In previous working generations, it wasn’t unusual for employees to work on a permanent basis for only one company right through to retirement, gradually stepping up the career ladder.
Whilst a permanent role may once have seemed to be the only option, the hiring market is now seeing an increasing number of candidates electing to become temporary/contract workers. Jobseekers are looking beyond the 9-5 office job and seeking flexibility, variety and a better work–life balance. This change may not have been possible without the rapid development of technology, which is freeing people from their office cubicles and is providing an exciting wealth of new career opportunities.
Making the switch from permanent to contact is not a decision that most candidates take lightly, as there are many factors to weigh up. For candidates looking for advice on how to change careers, this article explores the motivations behind why people choose to become contract workers, and shares some clear steps for you to follow to help with the transition.
Why do people choose to become contract workers?
Giving up the job security associated with being a permanent employee can seem daunting initially, but there are many reasons for why jobseekers choose to become a contract worker.
The first thing that often comes to mind is that you will become your own boss. This means you can make all your own decisions, decide your specific path and have full control over who you work with and which projects you take on. Being able to take complete control of your career in this way can be invigorating and can even spur you on to achieve bigger and better things.
You can also say goodbye to your 5x5 office cubicle and trekking to work on an overfilled train, because as a contract worker, you can work from anywhere, thanks largely to advanced technology.
How to change careers to become a contract worker?
Once you’ve made the decision to switch from a permanent employee to a contract worker, where do you go from there? To ensure your transition is both smooth and successful, read through and follow these eight effective steps:
1. Plan your next moves – With so many exciting opportunities available, it’s important to carefully consider what you do next. You could continue with work that is similar to your existing employed work, such as being a contract auditor or systems engineer. Alternatively, you could turn a hobby or passion into a successful career. Next, establish where your strengths lie, what you can offer businesses and what your unique selling point (USP) is.
2. Dip your toe in the water – Moving on from permanent employment is a big decision, so why not take baby steps? Keep your permanent job and do a few small “gigs” on the side to get started. If you enjoy it, take on more contract work and see how it suits your lifestyle and career ambitions. However, if you realise this type of work is not for you, you still have your permanent job to fall back on.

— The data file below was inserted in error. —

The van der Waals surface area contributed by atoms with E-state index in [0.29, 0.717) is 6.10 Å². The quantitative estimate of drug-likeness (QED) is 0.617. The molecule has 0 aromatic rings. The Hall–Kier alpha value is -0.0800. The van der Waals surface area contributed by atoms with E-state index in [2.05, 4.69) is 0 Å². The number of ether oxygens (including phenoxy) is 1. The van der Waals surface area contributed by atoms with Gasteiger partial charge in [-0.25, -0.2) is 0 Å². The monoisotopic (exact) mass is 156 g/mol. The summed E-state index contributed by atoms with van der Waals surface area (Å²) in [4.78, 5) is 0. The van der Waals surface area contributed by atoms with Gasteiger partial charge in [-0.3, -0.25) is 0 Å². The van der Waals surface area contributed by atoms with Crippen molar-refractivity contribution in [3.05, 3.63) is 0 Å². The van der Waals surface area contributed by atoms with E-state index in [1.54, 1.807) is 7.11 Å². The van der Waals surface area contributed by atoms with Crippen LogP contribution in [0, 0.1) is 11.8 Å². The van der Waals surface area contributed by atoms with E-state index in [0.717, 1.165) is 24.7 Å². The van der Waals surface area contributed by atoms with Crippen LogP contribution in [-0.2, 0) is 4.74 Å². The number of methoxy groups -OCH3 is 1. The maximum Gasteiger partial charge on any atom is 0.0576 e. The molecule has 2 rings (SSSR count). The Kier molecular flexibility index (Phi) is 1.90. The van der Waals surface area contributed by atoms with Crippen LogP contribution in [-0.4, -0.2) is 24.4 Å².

3. Stay on top of your finances – With no HR or payroll departments, you’ll now need to manage your finances yourself. Make sure you have a good grasp of your income and expenditures.
4. Be organised – Write to-do lists and keep everything filed away. Contract work will depend on your ability to continuously refine your project management skills and ensure you have the necessary resources.
5. Develop your skills – It’s important to continuously maintain your skills no matter what your employment circumstances are, and keep up with any industry developments. There are often lots of free events or webinars you can sign up for, which you can find by doing a simple Google search.
6. Update your interview technique – Have you secured a face-to-face meeting, call or video conference for any contract work? In any job interview, first impressions with a prospective employer count. Clearly explain what you plan to provide and why you’re the best person for the project. If you win the pitch, you’ll be working together, so show that you’re a likeable person too. Be prepared to explain why you moved from permanent employment to contract work. Be open and honest about your reasons (whether it’s because you enjoy the added flexibility when it comes to picking up the kids from school, or because it gives you the opportunity to stay at the top of your field by working with a range of businesses and gaining more experience).
A final thought
The gig economy has become a fundamental shift in the way people want to work. The good news is that businesses are gradually realising the many benefits contract workers can offer them.
Unlike permanent employees, contract workers can be flexible with their services, providing help as and when it is needed. This contingent workforce can reduce employment costs and remove inefficiencies. Subsequently, there is an increasing number of temporary/contract work opportunities to take advantage of, across a wide range of industries and roles.
If you’re planning on becoming a temporary/contract worker, take the time to review the above steps on how to change careers to ensure you’re on the right path and avoid any roadblocks along the way.
The change from permanent employee to contract worker can seem like a life-changing decision, and in many ways it is. However the benefits that this new career path can offer to you and your future employers will demonstrate that the traditional notions of the workforce are changing, and are new opening new opportunities for many.